Cruise plans to expand the autonomous delivery pilot it has with Walmart in Arizona, the company’s senior government affairs manager said at a recent public meeting with state lawmakers.
The autonomous vehicle company, which is a subsidiary of GM, is primarily focused on testing – and eventually launching – a commercial robotaxi service in California. But Cruise also has a small fleet of self-driving electric Chevy Bolts in Arizona as part of a limited pilot program with Walmart.
Today, that pilot involves just one Walmart store located on the lands of the Salt River Pima-Maricopa Indian Community near Scottsdale. All autonomous vehicles have human safety operators behind the wheel. The company plans to expand to up to eight Walmart stores in 2022, Carter Stern, Cruise’s senior government affairs manager, said during an Arizona Senate Transportation Committee meeting earlier this month.
“We’re really going to continue to see this grow first in Arizona and then it will be exported to the rest of the country,” Stern said in describing the program’s intended scale-up. Cruise employs more than 100 people in Arizona, including the team that monitors the company’s global fleet. That group is expected to grow, though Stern did not provide a number or timeline for when more people would be hired.
The comments Stern provided provided rare insight into Cruise’s Arizona activity and its pilot with Walmart, which for now is the company’s only source of revenue.
While most of Cruise’s operations are in San Francisco, the company currently cannot charge for ride-hailing (or delivery, for that matter) services in the state because it does not have the proper license from the California Public Utilities Commission. (Cruise provides free delivery services through its partnership with the San Francisco Marin Food Bank and SF New Deal. The company told Ploonge it has completed 113,000 deliveries to date.)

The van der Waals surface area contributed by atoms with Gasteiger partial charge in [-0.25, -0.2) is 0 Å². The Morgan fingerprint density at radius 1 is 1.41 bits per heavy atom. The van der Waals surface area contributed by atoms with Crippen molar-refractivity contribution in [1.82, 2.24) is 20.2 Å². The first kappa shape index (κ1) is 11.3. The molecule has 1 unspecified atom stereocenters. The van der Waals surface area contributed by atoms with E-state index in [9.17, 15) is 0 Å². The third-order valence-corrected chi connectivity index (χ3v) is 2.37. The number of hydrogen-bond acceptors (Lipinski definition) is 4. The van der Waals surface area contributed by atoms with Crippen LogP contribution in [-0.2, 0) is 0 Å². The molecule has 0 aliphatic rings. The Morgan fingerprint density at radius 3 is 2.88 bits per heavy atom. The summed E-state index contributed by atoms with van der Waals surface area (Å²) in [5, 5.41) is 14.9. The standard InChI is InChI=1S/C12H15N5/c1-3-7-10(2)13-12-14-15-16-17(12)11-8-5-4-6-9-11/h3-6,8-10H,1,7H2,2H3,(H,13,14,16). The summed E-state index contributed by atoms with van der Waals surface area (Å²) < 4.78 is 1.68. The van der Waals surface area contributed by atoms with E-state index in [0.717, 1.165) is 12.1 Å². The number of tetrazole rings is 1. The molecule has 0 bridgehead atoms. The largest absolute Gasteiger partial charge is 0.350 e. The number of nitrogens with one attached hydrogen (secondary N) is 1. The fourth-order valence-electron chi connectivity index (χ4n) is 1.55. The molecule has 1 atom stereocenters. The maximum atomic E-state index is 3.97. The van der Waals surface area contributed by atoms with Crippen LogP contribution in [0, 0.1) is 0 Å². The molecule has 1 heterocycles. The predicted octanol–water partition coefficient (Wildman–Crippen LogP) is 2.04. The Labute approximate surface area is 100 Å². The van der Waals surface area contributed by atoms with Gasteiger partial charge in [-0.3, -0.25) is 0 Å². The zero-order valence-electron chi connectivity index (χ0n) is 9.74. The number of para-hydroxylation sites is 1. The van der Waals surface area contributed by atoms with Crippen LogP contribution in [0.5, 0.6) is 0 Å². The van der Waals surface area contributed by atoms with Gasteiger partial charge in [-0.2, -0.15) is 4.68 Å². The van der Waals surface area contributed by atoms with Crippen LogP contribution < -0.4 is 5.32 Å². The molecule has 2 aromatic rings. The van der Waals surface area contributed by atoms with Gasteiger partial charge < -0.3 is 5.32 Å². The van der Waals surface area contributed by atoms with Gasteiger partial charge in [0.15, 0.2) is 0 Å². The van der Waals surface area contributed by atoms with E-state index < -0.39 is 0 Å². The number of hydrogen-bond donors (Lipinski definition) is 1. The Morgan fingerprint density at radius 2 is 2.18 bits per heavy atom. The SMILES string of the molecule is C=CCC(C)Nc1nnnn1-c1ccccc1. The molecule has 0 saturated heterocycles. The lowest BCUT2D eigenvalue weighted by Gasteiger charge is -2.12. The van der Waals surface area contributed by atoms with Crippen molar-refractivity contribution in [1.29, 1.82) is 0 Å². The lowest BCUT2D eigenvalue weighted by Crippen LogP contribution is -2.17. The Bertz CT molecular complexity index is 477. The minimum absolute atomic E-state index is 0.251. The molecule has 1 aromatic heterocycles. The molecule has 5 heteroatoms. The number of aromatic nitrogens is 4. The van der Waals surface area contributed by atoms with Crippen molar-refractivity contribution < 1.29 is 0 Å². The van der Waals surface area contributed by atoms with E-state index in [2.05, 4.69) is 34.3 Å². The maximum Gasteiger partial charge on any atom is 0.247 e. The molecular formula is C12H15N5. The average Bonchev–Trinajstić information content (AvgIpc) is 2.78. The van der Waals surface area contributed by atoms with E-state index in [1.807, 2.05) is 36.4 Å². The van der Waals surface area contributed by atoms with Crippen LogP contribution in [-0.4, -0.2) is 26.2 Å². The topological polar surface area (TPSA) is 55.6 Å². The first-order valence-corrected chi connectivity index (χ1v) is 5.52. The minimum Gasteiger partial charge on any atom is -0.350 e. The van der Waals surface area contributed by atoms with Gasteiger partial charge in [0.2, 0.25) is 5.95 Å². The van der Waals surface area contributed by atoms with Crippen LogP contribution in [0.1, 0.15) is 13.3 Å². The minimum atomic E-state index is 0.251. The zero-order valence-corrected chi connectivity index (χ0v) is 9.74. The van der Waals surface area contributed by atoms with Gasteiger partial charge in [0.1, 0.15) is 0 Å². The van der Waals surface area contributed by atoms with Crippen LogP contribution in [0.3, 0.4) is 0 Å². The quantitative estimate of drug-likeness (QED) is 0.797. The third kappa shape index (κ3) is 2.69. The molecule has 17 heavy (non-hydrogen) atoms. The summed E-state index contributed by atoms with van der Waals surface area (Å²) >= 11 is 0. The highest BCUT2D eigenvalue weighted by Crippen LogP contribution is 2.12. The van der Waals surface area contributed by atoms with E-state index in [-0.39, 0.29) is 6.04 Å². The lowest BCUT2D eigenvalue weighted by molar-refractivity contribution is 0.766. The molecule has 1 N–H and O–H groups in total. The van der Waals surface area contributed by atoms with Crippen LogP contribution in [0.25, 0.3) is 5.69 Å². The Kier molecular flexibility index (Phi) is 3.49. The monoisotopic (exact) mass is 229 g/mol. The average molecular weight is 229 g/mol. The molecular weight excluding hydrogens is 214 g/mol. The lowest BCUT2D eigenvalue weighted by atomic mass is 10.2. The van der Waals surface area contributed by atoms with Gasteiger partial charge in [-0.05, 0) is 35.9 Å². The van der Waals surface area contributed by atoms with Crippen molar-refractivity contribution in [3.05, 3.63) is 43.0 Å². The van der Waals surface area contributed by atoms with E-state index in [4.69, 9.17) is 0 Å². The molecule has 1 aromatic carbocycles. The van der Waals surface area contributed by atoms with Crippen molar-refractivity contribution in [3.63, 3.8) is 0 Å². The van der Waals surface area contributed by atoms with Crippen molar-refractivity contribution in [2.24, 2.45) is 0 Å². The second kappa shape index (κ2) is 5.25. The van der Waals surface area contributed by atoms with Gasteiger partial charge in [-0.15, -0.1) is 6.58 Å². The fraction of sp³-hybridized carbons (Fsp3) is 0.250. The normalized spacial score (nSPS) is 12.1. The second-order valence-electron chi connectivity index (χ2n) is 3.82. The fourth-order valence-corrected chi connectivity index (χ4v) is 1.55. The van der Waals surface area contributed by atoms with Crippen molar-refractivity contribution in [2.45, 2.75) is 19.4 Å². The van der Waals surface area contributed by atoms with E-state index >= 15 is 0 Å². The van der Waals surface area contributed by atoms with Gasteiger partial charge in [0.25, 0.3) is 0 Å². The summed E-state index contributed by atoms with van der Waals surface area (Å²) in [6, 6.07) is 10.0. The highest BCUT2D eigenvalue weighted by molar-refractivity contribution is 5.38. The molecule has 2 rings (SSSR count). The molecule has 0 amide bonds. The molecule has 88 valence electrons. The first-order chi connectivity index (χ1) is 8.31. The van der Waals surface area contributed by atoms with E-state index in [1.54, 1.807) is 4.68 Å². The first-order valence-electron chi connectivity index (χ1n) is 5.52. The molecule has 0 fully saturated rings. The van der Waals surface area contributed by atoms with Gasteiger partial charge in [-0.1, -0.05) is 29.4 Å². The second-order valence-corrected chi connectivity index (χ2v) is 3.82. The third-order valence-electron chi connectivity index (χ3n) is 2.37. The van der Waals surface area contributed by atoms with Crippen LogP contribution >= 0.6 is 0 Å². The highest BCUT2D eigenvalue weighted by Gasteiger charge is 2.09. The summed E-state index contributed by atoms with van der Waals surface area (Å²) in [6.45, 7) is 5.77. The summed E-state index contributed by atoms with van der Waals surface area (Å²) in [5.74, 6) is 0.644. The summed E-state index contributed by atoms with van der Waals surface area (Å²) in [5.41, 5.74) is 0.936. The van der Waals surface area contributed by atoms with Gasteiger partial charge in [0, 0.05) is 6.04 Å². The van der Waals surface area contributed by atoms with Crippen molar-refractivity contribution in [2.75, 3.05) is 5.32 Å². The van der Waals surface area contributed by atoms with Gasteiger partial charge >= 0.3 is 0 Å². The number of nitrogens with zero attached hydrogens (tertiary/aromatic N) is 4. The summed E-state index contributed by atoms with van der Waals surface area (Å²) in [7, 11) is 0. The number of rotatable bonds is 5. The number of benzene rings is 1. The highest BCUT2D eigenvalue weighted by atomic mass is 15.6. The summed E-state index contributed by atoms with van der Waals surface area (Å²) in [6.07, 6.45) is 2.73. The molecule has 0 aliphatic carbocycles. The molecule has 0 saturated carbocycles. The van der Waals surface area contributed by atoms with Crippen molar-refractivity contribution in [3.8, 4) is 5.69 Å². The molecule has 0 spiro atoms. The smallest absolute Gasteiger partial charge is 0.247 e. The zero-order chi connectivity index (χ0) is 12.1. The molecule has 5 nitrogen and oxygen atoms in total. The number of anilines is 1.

Cruise has almost all the licenses needed to operate and charge for rides in vehicles that operate without a human driver behind the wheel. It has the three licenses required by the California Department of Motor Vehicles to test and deploy “driven” and driverless vehicles, including one that allows transporting the public. It has also applied for a license from the California Public Utilities Commission to charge for these rides, although the company has yet to receive such a license.
Earlier this month, Cruise opened its driverless robotaxi service to the public in San Francisco. For now, these tours are free and a public waitlist has been created on the Cruise website. The company previously said that members of the public who join the waitlist will not need to sign a confidentiality agreement before using the service.
Cruise’s initial driverless service is available from 11pm to 5am. Cruise tests its self-driving Chevy Bolt vehicles in San Francisco. However, driverless service is limited to certain areas and streets in the Haight-Ashbury, Richmond District, Chinatown and Pacific Heights boroughs.